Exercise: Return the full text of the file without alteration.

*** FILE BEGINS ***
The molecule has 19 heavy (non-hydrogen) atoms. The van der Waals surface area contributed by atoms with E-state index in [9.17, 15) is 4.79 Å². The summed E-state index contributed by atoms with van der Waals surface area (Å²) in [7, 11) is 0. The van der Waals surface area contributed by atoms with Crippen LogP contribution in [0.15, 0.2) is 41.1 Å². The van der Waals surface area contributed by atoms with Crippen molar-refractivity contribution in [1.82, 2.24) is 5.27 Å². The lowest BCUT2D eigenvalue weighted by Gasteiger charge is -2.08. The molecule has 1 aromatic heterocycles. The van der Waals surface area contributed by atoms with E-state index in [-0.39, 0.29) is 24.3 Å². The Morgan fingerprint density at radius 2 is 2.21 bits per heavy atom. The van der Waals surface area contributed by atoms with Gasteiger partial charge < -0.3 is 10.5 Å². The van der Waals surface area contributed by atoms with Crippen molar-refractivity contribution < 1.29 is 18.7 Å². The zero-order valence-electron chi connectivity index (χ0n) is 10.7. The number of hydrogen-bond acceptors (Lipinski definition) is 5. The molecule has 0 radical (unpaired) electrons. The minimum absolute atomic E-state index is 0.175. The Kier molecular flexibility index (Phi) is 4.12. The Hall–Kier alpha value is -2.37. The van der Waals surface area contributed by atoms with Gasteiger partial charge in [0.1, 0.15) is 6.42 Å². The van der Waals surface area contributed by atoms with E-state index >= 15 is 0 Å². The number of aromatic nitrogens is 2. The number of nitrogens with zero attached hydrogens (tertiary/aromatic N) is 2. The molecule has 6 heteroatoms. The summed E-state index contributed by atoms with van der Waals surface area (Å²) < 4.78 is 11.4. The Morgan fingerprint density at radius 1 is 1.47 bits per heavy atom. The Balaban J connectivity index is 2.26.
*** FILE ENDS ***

The molecule has 19 heavy (non-hydrogen) atoms. The van der Waals surface area contributed by atoms with E-state index in [9.17, 15) is 4.79 Å². The summed E-state index contributed by atoms with van der Waals surface area (Å²) in [7, 11) is 0. The van der Waals surface area contributed by atoms with Crippen LogP contribution in [0.15, 0.2) is 41.1 Å². The van der Waals surface area contributed by atoms with Crippen molar-refractivity contribution in [1.82, 2.24) is 5.27 Å². The lowest BCUT2D eigenvalue weighted by Gasteiger charge is -2.08. The molecule has 1 aromatic heterocycles. The van der Waals surface area contributed by atoms with E-state index in [-0.39, 0.29) is 24.3 Å². The Morgan fingerprint density at radius 2 is 2.21 bits per heavy atom. The van der Waals surface area contributed by atoms with Gasteiger partial charge < -0.3 is 10.5 Å². The van der Waals surface area contributed by atoms with Crippen molar-refractivity contribution < 1.29 is 18.7 Å². The zero-order valence-electron chi connectivity index (χ0n) is 10.7. The number of hydrogen-bond acceptors (Lipinski definition) is 5. The molecule has 0 radical (unpaired) electrons. The minimum absolute atomic E-state index is 0.175. The Kier molecular flexibility index (Phi) is 4.12. The Hall–Kier alpha value is -2.37. The van der Waals surface area contributed by atoms with Gasteiger partial charge in [0.1, 0.15) is 6.42 Å². The van der Waals surface area contributed by atoms with E-state index >= 15 is 0 Å². The number of aromatic nitrogens is 2. The number of nitrogens with zero attached hydrogens (tertiary/aromatic N) is 2. The molecule has 6 heteroatoms. The summed E-state index contributed by atoms with van der Waals surface area (Å²) < 4.78 is 11.4. The Morgan fingerprint density at radius 1 is 1.47 bits per heavy atom. The Balaban J connectivity index is 2.26.